Messengers approved five resolutions covering various subjects. Resolution 1, celebrating the Supreme Court’s decision that overturned Roe v Wade, received a motion to amend and insert language that would protect “pre-born life from the moment of fertilization by the same laws which protect born persons.”
Initially ruled out of order by the chair of the Committee on Resolutions due to the amendment not having the “same spirit” as the resolution, messengers spoke both for and against overruling the chair’s decision.
“How I understand it, this would ultimately do down the path that [would] criminalize the mothers who get abortions,” said David Goza, senior pastor of Jefferson Baptist Church in Baton Rouge.
The vote to overturn the ruling of the Resolutions chair failed, and Resolution 1 passed.
SBTC messengers conduct business, pursue God’s presence
By Gary Ledbetter/Southern Baptist TEXAN
CORPUS CHRISTI, Texas (BP) – The 25th annual meeting of the Southern Baptists of Texas Convention Nov. 14-15 drew 1,031 messengers and guests. Following the theme “Pursuing Presence,” convention president Todd Kaunitz led messengers to emphasize prayer in the life of local churches.
Kaunitz preached to the convention Monday night from Jeremiah 29:11 and encouraged listeners to seek God’s presence, saying “… a spiritual awakening is a byproduct of a church revived, and without a revived church, there is no spiritual awakening in the culture.”
Sexual Abuse Advisory Committee
A committee appointed by the convention president brought four recommendations intended to resource affiliated churches in preventing, responding to, and reporting sexual abuse. The Sexual Abuse Advisory Committee arose from a motion approved at the 2021 annual meeting.
The committee recommended:
- That the SBTC contract with a consultant(s) and/or organization(s) to aid the convention and its member churches regarding matters of sexual abuse;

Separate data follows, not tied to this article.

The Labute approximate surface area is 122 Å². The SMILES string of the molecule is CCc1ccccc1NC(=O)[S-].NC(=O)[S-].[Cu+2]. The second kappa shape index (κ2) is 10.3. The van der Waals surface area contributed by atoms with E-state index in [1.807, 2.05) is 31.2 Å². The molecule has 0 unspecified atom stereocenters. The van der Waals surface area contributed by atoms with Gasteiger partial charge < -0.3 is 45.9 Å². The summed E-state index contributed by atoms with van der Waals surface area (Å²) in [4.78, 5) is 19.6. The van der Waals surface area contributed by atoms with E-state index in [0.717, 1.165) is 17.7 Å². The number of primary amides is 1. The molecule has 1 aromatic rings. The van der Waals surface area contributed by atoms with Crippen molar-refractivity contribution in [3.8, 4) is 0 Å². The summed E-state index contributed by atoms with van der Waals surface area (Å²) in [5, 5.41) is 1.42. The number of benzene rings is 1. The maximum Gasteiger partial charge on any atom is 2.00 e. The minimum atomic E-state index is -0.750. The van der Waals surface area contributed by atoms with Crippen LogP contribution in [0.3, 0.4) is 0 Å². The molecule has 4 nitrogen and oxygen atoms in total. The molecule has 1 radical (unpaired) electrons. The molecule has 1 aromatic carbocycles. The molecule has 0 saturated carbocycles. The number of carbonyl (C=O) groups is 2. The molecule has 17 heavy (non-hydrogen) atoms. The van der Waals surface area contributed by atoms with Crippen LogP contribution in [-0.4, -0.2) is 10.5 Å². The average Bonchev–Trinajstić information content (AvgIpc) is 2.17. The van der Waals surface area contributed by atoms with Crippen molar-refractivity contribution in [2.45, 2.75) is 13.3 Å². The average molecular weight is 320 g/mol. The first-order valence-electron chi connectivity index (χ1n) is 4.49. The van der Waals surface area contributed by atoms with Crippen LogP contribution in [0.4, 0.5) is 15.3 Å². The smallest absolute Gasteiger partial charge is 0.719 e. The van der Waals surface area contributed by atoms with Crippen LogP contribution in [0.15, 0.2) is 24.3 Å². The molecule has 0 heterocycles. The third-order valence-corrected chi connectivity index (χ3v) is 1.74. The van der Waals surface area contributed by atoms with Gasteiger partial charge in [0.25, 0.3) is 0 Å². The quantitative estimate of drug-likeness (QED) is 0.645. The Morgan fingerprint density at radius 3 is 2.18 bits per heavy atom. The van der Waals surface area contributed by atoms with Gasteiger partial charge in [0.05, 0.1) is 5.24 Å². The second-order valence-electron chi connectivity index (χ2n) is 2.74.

- Development of a church resource guide for (a) assisting churches in training their congregations for sexual abuse prevention, (b) ministering to sexual abuse survivors and their families, (c) protocols for sexual abusers and accused sexual abusers in the church, and (d) appropriate reporting of suspected sexual abuse in accordance with state law;
- Cooperation with the Southern Baptist Convention’s “Ministry Check” effort;
- That the SBTC strengthen its internal policies and practices regarding reporting sexual abuse, accessibility of resources to affiliated churches, and informing staff of available resources and services.
Implementation of the recommendations will be overseen by the SBTC Executive Board and the SBTC staff.
Messengers approved a $27.8 million budget for 2023. This represents a 4.8 percent increase over the 2022 budget. SBTC Chief Financial Officer Joe Davis reported that receipts were $408,275 over budget through September 2022. The 2023 budget continues to allocate 45 percent for in-state ministry and 55 percent to Southern Baptist causes in North America and around the world.
A motion was approved intended to clarify Article IV, Section 1, of the SBTC Constitution regarding “Affiliation Qualifications.” The motion clarifies that the phrase, “The office of pastor [shall] be limited to men,” will be interpreted by the convention to refer “not only to the titles of senior pastor or lead pastor, but to any role designated by the noun, ‘pastor….’” Regarding already affiliated churches, the interpretation will be applied beginning Jan. 1, 2024.
The convention’s Executive Board awarded the Leaders Legacy Award, for individuals who have distinguished themselves in service to Christ through the SBTC, to John Greene – who has served at Harmony Hill Baptist Church in Lufkin for five decades.
Messengers approved five resolutions dealing with gratitude for the host city and convention president, expressing opposition to gambling, affirming a biblical view of gender, and celebrating the overturn of Roe v. Wade in the June Dobbs v. Jackson case, which returned abortion to individual states for regulation.
Kaunitz was elected by acclamation for a second term as president. He was joined by Eddie Lopez, en Español pastor for FBC Forney, who was elected by acclamation as vice president. Sharonda Cooper, a member of Emmaus Church in Georgetown, was elected convention secretary.
The 2023 SBTC annual meeting will be held Nov. 13-14 at Cross City Church in Euless.
—Jane Rodgers contributed to this report.